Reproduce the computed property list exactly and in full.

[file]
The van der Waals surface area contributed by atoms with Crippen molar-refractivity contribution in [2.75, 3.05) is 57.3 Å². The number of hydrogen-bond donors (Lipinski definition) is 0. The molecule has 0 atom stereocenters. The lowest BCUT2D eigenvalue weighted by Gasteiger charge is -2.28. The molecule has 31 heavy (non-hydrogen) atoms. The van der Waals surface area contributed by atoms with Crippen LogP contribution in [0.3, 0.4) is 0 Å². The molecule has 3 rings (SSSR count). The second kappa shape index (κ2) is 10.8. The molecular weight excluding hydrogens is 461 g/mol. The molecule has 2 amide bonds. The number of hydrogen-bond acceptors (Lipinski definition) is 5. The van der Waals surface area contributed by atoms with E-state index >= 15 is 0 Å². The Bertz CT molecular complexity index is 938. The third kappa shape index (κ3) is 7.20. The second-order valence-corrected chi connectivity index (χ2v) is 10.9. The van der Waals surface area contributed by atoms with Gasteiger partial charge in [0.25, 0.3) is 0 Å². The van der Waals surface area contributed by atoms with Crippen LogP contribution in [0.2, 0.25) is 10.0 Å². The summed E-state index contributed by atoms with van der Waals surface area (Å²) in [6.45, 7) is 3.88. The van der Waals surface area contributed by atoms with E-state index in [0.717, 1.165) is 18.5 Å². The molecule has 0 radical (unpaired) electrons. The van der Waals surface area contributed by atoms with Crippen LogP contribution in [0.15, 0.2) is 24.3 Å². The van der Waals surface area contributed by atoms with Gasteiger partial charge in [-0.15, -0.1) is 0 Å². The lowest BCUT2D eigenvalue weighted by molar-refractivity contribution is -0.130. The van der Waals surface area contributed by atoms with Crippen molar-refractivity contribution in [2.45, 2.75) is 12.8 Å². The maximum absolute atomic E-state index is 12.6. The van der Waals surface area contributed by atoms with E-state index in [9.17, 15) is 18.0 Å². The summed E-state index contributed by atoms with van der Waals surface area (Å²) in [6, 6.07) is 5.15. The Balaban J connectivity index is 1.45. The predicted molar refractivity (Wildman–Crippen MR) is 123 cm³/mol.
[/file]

The van der Waals surface area contributed by atoms with Crippen molar-refractivity contribution in [2.75, 3.05) is 57.3 Å². The number of hydrogen-bond donors (Lipinski definition) is 0. The molecule has 0 atom stereocenters. The lowest BCUT2D eigenvalue weighted by Gasteiger charge is -2.28. The molecule has 31 heavy (non-hydrogen) atoms. The van der Waals surface area contributed by atoms with Crippen LogP contribution in [0.3, 0.4) is 0 Å². The molecule has 3 rings (SSSR count). The second kappa shape index (κ2) is 10.8. The molecular weight excluding hydrogens is 461 g/mol. The molecule has 2 amide bonds. The number of hydrogen-bond acceptors (Lipinski definition) is 5. The van der Waals surface area contributed by atoms with E-state index >= 15 is 0 Å². The Bertz CT molecular complexity index is 938. The third kappa shape index (κ3) is 7.20. The second-order valence-corrected chi connectivity index (χ2v) is 10.9. The van der Waals surface area contributed by atoms with Gasteiger partial charge in [0.25, 0.3) is 0 Å². The van der Waals surface area contributed by atoms with Crippen LogP contribution in [0.2, 0.25) is 10.0 Å². The summed E-state index contributed by atoms with van der Waals surface area (Å²) in [6.45, 7) is 3.88. The van der Waals surface area contributed by atoms with E-state index in [0.717, 1.165) is 18.5 Å². The molecule has 0 radical (unpaired) electrons. The van der Waals surface area contributed by atoms with Crippen LogP contribution in [0.15, 0.2) is 24.3 Å². The van der Waals surface area contributed by atoms with Gasteiger partial charge in [-0.15, -0.1) is 0 Å². The lowest BCUT2D eigenvalue weighted by molar-refractivity contribution is -0.130. The van der Waals surface area contributed by atoms with Crippen molar-refractivity contribution in [2.45, 2.75) is 12.8 Å². The maximum absolute atomic E-state index is 12.6. The van der Waals surface area contributed by atoms with E-state index in [9.17, 15) is 18.0 Å². The summed E-state index contributed by atoms with van der Waals surface area (Å²) in [6, 6.07) is 5.15. The Balaban J connectivity index is 1.45. The predicted molar refractivity (Wildman–Crippen MR) is 123 cm³/mol.